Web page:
BYUtv tells story of the King James Bible in 'Fires of Faith'

Published: Saturday, Oct. 15 2011 3:00 p.m. MDT

Sunday, Oct. 30, at 8 p.m. ET / 6 p.m. MT & 11 p.m. ET / 9 p.m. MT Wednesday, Nov. 2, at 9 p.m. ET / 7 p.m. MT & midnight ET / 10 p.m. MT

Timeline for the Coming Forth of the King James Bible

1408 – A decree known as “The Constitutions of Oxford” makes translation of the whole Bible or any part of it into English illegal.

1523 – William Tyndale seeks special permission to translate the bible and is denied by the English church.

1536 – Tyndale is charged with heresy and condemned to death. He is strangled and burned at the stake.

1539 – “The Great Bible” is authorized by King Henry VIII and printed as the first Bible in English. It contains the majority of Tyndale’s translation.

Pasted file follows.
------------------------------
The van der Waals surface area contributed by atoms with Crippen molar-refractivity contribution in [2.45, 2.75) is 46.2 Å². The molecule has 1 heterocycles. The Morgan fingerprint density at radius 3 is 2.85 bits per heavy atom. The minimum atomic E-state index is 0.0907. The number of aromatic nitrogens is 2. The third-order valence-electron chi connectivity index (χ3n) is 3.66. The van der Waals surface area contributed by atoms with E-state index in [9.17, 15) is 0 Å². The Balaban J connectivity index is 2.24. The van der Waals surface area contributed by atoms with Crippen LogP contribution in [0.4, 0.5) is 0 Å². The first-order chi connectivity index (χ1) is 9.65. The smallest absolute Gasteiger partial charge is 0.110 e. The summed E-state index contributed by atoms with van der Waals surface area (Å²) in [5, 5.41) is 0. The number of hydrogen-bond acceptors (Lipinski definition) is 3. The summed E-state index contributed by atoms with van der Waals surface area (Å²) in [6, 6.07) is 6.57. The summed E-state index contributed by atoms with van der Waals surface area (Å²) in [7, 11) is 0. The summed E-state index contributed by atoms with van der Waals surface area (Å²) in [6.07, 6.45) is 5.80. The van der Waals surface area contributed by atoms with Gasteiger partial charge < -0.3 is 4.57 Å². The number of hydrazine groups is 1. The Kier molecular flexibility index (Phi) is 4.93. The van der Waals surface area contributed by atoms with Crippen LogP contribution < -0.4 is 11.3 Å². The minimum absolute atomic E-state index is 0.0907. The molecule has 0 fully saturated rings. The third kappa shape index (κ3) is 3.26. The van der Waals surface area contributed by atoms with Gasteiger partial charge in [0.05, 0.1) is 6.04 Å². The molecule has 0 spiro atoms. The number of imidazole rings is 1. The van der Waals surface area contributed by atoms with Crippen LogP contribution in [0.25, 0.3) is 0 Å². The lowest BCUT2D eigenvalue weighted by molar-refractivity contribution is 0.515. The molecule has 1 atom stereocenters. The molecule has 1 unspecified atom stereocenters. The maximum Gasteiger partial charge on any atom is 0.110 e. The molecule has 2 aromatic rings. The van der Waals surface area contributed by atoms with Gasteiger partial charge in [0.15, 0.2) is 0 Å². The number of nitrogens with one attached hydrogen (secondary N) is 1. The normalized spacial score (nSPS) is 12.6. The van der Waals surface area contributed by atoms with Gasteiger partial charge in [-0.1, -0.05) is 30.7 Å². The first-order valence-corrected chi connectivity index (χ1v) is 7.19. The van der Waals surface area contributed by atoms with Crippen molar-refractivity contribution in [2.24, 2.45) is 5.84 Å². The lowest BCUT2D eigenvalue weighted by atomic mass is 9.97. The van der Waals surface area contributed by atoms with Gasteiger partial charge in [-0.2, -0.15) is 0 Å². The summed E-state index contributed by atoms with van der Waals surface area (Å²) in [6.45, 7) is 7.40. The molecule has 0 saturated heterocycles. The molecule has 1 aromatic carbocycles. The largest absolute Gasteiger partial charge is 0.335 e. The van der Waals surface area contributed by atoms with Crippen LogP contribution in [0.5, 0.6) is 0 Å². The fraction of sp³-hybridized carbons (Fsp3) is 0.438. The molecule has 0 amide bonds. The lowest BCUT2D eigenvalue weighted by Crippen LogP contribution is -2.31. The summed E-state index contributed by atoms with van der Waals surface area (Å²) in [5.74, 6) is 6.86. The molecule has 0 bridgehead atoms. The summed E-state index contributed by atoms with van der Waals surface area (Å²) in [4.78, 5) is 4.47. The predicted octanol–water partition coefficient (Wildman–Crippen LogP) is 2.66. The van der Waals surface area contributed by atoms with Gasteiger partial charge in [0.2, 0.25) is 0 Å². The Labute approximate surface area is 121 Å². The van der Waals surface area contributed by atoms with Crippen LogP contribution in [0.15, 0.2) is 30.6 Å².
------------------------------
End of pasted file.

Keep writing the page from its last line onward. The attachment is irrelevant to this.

1611 – King James orders the translation of a new bible. It features Tyndale’s work and becomes known as the King James Bible.

1620 – An early edition of the King James Bible arrives in America on the Mayflower.

1789 – George Washington is sworn as the first president of the United States in using a 1767 edition of the King James Bible, starting a longstanding tradition of swearing in presidents at their inaugurations.

1861-1865 – During the Civil War, more than three million King James Bibles are distributed to both Union and Confederate troops.

1963 – Rev. Martin Luther King Jr. gives his famous “I have a dream” speech is influenced by passages in the King James Bible (Psalms 30:5, Isaiah 40:4 and Amos 5:24).

2011 – The King James Bible celebrates its 400th anniversary.

Source: BYUtv

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